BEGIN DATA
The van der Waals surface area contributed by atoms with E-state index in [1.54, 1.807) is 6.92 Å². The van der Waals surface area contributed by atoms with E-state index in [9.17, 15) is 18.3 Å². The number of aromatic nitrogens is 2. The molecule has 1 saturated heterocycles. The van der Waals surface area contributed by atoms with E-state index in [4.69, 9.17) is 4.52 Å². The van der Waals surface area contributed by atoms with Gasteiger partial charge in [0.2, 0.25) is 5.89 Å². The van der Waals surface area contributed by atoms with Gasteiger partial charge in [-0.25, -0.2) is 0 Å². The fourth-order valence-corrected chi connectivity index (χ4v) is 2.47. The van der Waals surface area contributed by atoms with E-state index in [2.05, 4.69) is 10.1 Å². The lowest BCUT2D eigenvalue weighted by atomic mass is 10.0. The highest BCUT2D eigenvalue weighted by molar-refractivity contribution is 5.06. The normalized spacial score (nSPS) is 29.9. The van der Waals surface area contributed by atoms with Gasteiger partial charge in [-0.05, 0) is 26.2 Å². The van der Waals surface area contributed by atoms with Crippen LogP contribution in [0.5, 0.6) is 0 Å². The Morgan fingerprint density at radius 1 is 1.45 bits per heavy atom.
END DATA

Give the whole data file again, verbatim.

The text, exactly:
The van der Waals surface area contributed by atoms with E-state index in [1.54, 1.807) is 6.92 Å². The van der Waals surface area contributed by atoms with E-state index in [9.17, 15) is 18.3 Å². The number of aromatic nitrogens is 2. The molecule has 1 saturated heterocycles. The van der Waals surface area contributed by atoms with E-state index in [4.69, 9.17) is 4.52 Å². The van der Waals surface area contributed by atoms with Gasteiger partial charge in [0.2, 0.25) is 5.89 Å². The van der Waals surface area contributed by atoms with Gasteiger partial charge in [-0.25, -0.2) is 0 Å². The fourth-order valence-corrected chi connectivity index (χ4v) is 2.47. The van der Waals surface area contributed by atoms with E-state index in [2.05, 4.69) is 10.1 Å². The lowest BCUT2D eigenvalue weighted by atomic mass is 10.0. The highest BCUT2D eigenvalue weighted by molar-refractivity contribution is 5.06. The normalized spacial score (nSPS) is 29.9. The van der Waals surface area contributed by atoms with Gasteiger partial charge in [-0.05, 0) is 26.2 Å². The van der Waals surface area contributed by atoms with Crippen LogP contribution in [0.5, 0.6) is 0 Å². The Morgan fingerprint density at radius 1 is 1.45 bits per heavy atom.